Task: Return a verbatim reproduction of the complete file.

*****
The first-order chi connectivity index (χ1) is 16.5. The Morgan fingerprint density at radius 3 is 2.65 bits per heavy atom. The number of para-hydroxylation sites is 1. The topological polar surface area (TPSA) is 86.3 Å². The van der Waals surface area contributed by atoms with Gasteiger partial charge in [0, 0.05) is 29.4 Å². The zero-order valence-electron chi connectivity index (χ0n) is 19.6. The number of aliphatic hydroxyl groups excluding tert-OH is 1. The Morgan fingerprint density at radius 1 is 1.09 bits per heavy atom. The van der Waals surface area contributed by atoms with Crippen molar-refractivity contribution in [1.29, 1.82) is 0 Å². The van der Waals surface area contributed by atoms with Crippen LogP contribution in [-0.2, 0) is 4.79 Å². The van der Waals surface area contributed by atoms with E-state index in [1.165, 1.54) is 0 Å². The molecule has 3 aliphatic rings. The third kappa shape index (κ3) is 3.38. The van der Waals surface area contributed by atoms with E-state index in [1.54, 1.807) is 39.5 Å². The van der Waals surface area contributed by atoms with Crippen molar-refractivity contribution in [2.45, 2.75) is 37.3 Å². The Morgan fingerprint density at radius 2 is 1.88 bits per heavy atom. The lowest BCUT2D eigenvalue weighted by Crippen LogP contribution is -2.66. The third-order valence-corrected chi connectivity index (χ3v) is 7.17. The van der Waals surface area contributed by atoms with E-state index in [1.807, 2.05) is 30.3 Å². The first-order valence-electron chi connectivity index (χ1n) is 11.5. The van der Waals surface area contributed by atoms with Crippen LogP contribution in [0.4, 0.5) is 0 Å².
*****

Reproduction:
The first-order chi connectivity index (χ1) is 16.5. The Morgan fingerprint density at radius 3 is 2.65 bits per heavy atom. The number of para-hydroxylation sites is 1. The topological polar surface area (TPSA) is 86.3 Å². The van der Waals surface area contributed by atoms with Gasteiger partial charge in [0, 0.05) is 29.4 Å². The zero-order valence-electron chi connectivity index (χ0n) is 19.6. The number of aliphatic hydroxyl groups excluding tert-OH is 1. The Morgan fingerprint density at radius 1 is 1.09 bits per heavy atom. The van der Waals surface area contributed by atoms with Crippen molar-refractivity contribution in [1.29, 1.82) is 0 Å². The van der Waals surface area contributed by atoms with Crippen LogP contribution in [-0.2, 0) is 4.79 Å². The van der Waals surface area contributed by atoms with E-state index in [1.165, 1.54) is 0 Å². The molecule has 3 aliphatic rings. The third kappa shape index (κ3) is 3.38. The van der Waals surface area contributed by atoms with E-state index in [1.54, 1.807) is 39.5 Å². The van der Waals surface area contributed by atoms with Crippen molar-refractivity contribution in [2.45, 2.75) is 37.3 Å². The Morgan fingerprint density at radius 2 is 1.88 bits per heavy atom. The lowest BCUT2D eigenvalue weighted by Crippen LogP contribution is -2.66. The third-order valence-corrected chi connectivity index (χ3v) is 7.17. The van der Waals surface area contributed by atoms with E-state index in [1.807, 2.05) is 30.3 Å². The first-order valence-electron chi connectivity index (χ1n) is 11.5. The van der Waals surface area contributed by atoms with Crippen LogP contribution in [0.4, 0.5) is 0 Å².